Genetic control of bacterial biofilms.

Genetic control of bacterial biofilms. J Appl Genet. 2015 Aug 21; Authors: Wolska KI, Grudniak AM, Rudnicka Z, Markowska K Abstract Nearly all bacterial species, including pathogens, have the ability to form biofilms. Biofilms are defined as structured ecosystems in which microbes are attached to surfaces and embedded in a matrix composed of polysaccharides, eDNA, and proteins, and their development is a multistep process. Bacterial biofilms constitute a large medical problem due to their extremely high resistance to various types of therapeutics, including conventional antibiotics. Several environmental and genetic signals control every step of biofilm development and dispersal. From among the latter, quorum sensing, cyclic diguanosine-5'-monophosphate, and small RNAs are considered as the main regulators. The present review describes the control role of these three regulators in the life cycles of biofilms built by Pseudomonas aeruginosa, Staphylococcus aureus, Salmonella enterica serovar Typhimurium, and Vibrio cholerae. The interconnections between their activities are shown. Compounds and strategies which target the activity of these regulators, mainly quorum sensing inhibitors, and their potential role in therapy are also assessed. PMID: 26294280 [PubMed - as supplied by publisher]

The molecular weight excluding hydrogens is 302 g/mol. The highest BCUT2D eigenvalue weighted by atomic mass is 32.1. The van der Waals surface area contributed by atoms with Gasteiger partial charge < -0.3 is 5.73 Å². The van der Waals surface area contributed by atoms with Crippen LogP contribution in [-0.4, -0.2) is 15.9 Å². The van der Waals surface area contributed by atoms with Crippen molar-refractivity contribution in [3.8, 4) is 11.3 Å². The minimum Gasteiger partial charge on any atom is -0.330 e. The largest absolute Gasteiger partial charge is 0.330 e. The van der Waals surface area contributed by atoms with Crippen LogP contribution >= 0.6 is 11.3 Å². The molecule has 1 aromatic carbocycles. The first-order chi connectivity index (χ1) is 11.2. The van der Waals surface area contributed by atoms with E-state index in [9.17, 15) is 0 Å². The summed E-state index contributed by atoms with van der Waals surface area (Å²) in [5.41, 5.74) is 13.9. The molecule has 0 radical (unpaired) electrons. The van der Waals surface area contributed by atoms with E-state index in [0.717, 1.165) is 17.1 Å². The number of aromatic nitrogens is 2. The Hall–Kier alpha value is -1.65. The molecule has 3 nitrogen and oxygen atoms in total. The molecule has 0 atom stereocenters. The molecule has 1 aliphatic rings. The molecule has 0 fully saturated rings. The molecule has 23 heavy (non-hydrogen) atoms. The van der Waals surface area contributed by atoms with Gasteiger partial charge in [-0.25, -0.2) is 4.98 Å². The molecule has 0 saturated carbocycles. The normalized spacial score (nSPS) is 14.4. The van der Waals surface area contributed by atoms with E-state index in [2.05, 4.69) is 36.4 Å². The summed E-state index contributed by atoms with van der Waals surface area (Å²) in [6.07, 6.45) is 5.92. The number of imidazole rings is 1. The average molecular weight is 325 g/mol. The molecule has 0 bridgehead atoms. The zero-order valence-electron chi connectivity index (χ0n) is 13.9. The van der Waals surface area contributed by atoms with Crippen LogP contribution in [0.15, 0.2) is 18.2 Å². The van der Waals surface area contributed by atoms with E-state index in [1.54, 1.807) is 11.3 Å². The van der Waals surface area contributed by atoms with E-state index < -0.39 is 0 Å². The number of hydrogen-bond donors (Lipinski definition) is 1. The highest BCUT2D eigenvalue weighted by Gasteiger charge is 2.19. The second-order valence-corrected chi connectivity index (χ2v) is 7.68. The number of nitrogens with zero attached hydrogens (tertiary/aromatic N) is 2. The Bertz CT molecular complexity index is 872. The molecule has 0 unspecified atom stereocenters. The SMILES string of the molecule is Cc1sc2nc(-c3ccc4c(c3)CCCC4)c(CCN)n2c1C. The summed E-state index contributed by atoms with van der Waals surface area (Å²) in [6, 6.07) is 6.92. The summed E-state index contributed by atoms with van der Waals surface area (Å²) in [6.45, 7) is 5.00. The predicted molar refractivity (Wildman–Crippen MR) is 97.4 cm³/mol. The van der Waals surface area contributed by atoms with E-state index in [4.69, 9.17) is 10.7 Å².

Source: J Appl Genet - Category: Genetics & Stem Cells Authors: Tags: J Appl Genet Source Type: research

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